Requirements for video processing with drone cameras are essential to achieve accurate results. For videos at lower heights (up to 100 m), images can have a resolution of 2K (2560 x 1440) or FULL HD (1920 x 1080) for flights of about 50 m. These settings will help you get started with your drone, and for most drone videographers, this doesn't change much. It's not until you enter the professional range of drones (where digital SLRs hang below the propellers) that you'll have to worry about precisely adjusting manual settings to get the perfect photos.
The name of a codec is a combination of two words: code and decode (co-dec). In general terms, it is a computer program that uses a form of compression to reduce a large movie file (as captured by a drone) and then the codec decompresses the video from its compressed state for playback or editing. Ultimately, every codec that a drone uses aims to achieve one thing: to store its data in as small a file as possible without loss of quality (in reality, it's the least possible loss of quality). It's a common feature cited by video enthusiasts, but what does video resolution really mean? You've probably seen drones with cameras with 360p, 480p, 720p, 1080p and 4K resolutions and you'd be right to think that the higher the number, the better.
Most people make the mistake that the “p” in the numbers above represents pixels, but that's not the case. The “p” stands for progressive scan and the number refers to the number of horizontal lines each video frame has. By answering this question for yourself, you must decide what you want to do with the images. There is no universal “best frame rate”, but it depends on the purpose of the recording.
Because high frame rates are so demanding for drone cameras, you almost always have to sacrifice image resolution to achieve high frame rates. For example, my DJI drone will only record high frame rates at 1080p HD recording settings. In a nutshell, white balance is the color temperature of your drone images. It's basically how warm (yellow) or cool (blue) your images look.
You can adjust the white balance of a drone while recording images, or you can also adjust it in post-production. Almost every editor has the ability to correct the color balance of videos. Many drone cameras have the ability to automatically adjust white balance while shooting. Pay attention to whether the conditions are cloudy or sunny and adjust the settings accordingly.
These are fixed values and will not change during the flight, unlike the “AUTOMATIC” setting. For most drone videographers, this will be more than enough to ensure that most of the images are well balanced and then be able to sort them in post-production. If we have to be very pedantic with the shot, we need to manually configure the white balance so that there are no changes during the recording. In basic terms, “ISO” means how bright or dark a video is.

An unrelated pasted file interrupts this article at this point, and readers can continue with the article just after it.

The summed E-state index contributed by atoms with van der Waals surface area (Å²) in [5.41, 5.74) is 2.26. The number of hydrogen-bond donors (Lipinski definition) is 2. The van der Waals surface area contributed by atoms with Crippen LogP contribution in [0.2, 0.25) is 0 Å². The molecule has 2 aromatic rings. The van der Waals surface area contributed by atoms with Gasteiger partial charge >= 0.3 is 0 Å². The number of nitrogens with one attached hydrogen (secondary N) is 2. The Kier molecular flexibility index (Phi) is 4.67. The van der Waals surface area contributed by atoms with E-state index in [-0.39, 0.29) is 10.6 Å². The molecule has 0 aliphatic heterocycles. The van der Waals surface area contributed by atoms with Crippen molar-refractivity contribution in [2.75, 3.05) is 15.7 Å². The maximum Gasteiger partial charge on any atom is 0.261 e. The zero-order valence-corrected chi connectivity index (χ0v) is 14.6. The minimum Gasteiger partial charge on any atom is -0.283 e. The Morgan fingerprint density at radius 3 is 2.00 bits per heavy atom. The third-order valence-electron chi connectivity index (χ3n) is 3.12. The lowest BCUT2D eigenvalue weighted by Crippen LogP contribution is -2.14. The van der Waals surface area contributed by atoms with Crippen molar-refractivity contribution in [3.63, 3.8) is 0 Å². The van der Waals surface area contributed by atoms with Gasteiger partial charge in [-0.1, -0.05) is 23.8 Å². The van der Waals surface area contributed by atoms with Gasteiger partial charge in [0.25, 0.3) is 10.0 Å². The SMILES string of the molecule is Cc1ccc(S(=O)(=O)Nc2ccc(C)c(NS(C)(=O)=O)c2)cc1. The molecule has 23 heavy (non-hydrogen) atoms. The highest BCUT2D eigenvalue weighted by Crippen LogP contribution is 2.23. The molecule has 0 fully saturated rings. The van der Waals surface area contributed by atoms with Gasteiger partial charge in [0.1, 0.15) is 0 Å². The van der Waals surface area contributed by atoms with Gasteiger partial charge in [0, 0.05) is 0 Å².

It does this by changing the sensor's sensitivity to light. As with everything in photography, there is a trade-off. You can't just increase the ISO to brighten an image, but you'll be adding unnecessary noise. Rather, you should balance the ISO settings with the exposure settings to achieve the brightest, low-noise image you can.
ISO stands for “International Organization for Standardization” and is a historical term that was used to qualify the sensitivity of the film. Nowadays, it is used to describe the sensitivity of digital camera sensors. Standard ISO values will vary slightly from manufacturer to manufacturer, but all will have what they call a “base” ISO. This is the lowest sensitivity setting on the camera and will provide you with the best image.
If the image is too dark (such as in low light), you can increase the ISO, but if you do it too dark, the image will become very blurry. Whenever possible, stick to the base ISO as much as possible. The aperture is called “f-stop” in cameras and, in this case, you probably want to stick with a value between 5 and 8.The shutter speed is something that tells the camera how long it should allow light to reach the camera's sensor. In photography, we can use shutter speed to add a little blur to our subjects or use short shutter speeds to freeze fast-moving subjects in place.
In drone video, our goal is to make the video look natural and, therefore, to emulate the natural motion blur that our eyes experience. Okay, this works great in theory, but very often this rule results in a very bright image. The trick to avoid this is to place a filter called a “neutral density filter” on the front of the camera lens. These filters are like sunglasses for your camera and will allow you to capture images with perfect exposure at longer shutter speeds.
Neutral density filters reduce the amount of light that enters the camera without affecting color tones. In addition, thanks to reduction in exposure value, you can take full advantage of slow shutter speeds which brings natural feel into your drone videos. Start with an ND16 filter when you record while flying your drone during day time until you take that perfect recording then try again replicate it only not succeed quite some time here are some tips that can help ensure your settings show your video best way.